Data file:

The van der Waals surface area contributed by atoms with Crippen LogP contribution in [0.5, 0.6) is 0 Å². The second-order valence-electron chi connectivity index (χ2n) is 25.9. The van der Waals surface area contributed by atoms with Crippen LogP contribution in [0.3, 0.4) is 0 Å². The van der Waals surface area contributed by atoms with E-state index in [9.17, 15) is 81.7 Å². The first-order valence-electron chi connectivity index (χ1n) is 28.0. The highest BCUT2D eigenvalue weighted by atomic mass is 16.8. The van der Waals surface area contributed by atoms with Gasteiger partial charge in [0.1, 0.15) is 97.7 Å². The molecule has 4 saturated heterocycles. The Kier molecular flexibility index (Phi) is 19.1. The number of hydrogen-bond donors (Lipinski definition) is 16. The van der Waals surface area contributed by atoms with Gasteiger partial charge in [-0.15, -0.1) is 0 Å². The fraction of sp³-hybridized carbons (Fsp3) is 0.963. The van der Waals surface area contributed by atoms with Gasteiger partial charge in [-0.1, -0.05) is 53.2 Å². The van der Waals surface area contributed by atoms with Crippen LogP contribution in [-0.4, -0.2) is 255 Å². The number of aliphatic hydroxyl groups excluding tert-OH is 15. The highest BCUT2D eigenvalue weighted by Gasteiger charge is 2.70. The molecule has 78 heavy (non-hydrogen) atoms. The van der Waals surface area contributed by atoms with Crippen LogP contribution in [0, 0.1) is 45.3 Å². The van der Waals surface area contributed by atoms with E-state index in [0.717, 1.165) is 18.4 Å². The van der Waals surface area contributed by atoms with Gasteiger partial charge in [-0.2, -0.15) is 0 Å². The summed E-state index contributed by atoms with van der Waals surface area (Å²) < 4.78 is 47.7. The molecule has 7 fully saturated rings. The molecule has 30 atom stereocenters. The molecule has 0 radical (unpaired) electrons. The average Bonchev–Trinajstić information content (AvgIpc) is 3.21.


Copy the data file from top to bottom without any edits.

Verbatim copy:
The van der Waals surface area contributed by atoms with Crippen LogP contribution in [0.5, 0.6) is 0 Å². The second-order valence-electron chi connectivity index (χ2n) is 25.9. The van der Waals surface area contributed by atoms with Crippen LogP contribution in [0.3, 0.4) is 0 Å². The van der Waals surface area contributed by atoms with E-state index in [9.17, 15) is 81.7 Å². The first-order valence-electron chi connectivity index (χ1n) is 28.0. The highest BCUT2D eigenvalue weighted by atomic mass is 16.8. The van der Waals surface area contributed by atoms with Gasteiger partial charge in [0.1, 0.15) is 97.7 Å². The molecule has 4 saturated heterocycles. The Kier molecular flexibility index (Phi) is 19.1. The number of hydrogen-bond donors (Lipinski definition) is 16. The van der Waals surface area contributed by atoms with Gasteiger partial charge in [-0.15, -0.1) is 0 Å². The fraction of sp³-hybridized carbons (Fsp3) is 0.963. The van der Waals surface area contributed by atoms with Gasteiger partial charge in [-0.1, -0.05) is 53.2 Å². The van der Waals surface area contributed by atoms with Crippen LogP contribution in [-0.4, -0.2) is 255 Å². The number of aliphatic hydroxyl groups excluding tert-OH is 15. The highest BCUT2D eigenvalue weighted by Gasteiger charge is 2.70. The molecule has 78 heavy (non-hydrogen) atoms. The van der Waals surface area contributed by atoms with Crippen LogP contribution in [0, 0.1) is 45.3 Å². The van der Waals surface area contributed by atoms with E-state index in [0.717, 1.165) is 18.4 Å². The van der Waals surface area contributed by atoms with Gasteiger partial charge in [-0.2, -0.15) is 0 Å². The summed E-state index contributed by atoms with van der Waals surface area (Å²) < 4.78 is 47.7. The molecule has 7 fully saturated rings. The molecule has 30 atom stereocenters. The molecule has 0 radical (unpaired) electrons. The average Bonchev–Trinajstić information content (AvgIpc) is 3.21.